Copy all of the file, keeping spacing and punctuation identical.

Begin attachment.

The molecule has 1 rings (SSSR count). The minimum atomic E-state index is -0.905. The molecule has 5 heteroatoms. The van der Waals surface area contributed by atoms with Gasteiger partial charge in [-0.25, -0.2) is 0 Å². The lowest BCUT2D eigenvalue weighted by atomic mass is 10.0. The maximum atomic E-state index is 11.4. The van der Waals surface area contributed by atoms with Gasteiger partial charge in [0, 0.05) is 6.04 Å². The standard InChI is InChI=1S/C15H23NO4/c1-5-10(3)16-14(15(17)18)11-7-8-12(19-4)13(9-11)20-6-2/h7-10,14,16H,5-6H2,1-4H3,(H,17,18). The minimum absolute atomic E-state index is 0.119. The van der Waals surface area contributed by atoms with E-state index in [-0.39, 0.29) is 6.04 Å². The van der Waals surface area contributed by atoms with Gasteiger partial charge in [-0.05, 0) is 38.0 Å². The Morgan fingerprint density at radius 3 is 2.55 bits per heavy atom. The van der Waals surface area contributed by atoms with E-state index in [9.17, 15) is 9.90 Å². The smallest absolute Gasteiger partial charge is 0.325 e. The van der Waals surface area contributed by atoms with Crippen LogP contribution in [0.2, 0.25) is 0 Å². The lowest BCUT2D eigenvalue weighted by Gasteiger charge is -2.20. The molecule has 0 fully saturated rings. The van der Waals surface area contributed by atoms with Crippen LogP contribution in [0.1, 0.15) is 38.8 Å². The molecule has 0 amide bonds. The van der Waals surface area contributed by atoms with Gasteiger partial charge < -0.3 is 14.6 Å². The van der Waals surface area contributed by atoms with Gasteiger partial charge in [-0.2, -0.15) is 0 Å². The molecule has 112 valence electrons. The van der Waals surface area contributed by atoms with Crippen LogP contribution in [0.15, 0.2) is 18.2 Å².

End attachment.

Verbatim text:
The molecule has 1 rings (SSSR count). The minimum atomic E-state index is -0.905. The molecule has 5 heteroatoms. The van der Waals surface area contributed by atoms with Gasteiger partial charge in [-0.25, -0.2) is 0 Å². The lowest BCUT2D eigenvalue weighted by atomic mass is 10.0. The maximum atomic E-state index is 11.4. The van der Waals surface area contributed by atoms with Gasteiger partial charge in [0, 0.05) is 6.04 Å². The standard InChI is InChI=1S/C15H23NO4/c1-5-10(3)16-14(15(17)18)11-7-8-12(19-4)13(9-11)20-6-2/h7-10,14,16H,5-6H2,1-4H3,(H,17,18). The minimum absolute atomic E-state index is 0.119. The van der Waals surface area contributed by atoms with E-state index in [-0.39, 0.29) is 6.04 Å². The van der Waals surface area contributed by atoms with Gasteiger partial charge in [-0.05, 0) is 38.0 Å². The Morgan fingerprint density at radius 3 is 2.55 bits per heavy atom. The van der Waals surface area contributed by atoms with E-state index in [9.17, 15) is 9.90 Å². The smallest absolute Gasteiger partial charge is 0.325 e. The van der Waals surface area contributed by atoms with Crippen LogP contribution in [0.2, 0.25) is 0 Å². The lowest BCUT2D eigenvalue weighted by Gasteiger charge is -2.20. The molecule has 0 fully saturated rings. The van der Waals surface area contributed by atoms with Crippen LogP contribution in [0.1, 0.15) is 38.8 Å². The molecule has 0 amide bonds. The van der Waals surface area contributed by atoms with Gasteiger partial charge < -0.3 is 14.6 Å². The van der Waals surface area contributed by atoms with Gasteiger partial charge in [-0.2, -0.15) is 0 Å². The molecule has 112 valence electrons. The van der Waals surface area contributed by atoms with Crippen LogP contribution in [0.15, 0.2) is 18.2 Å².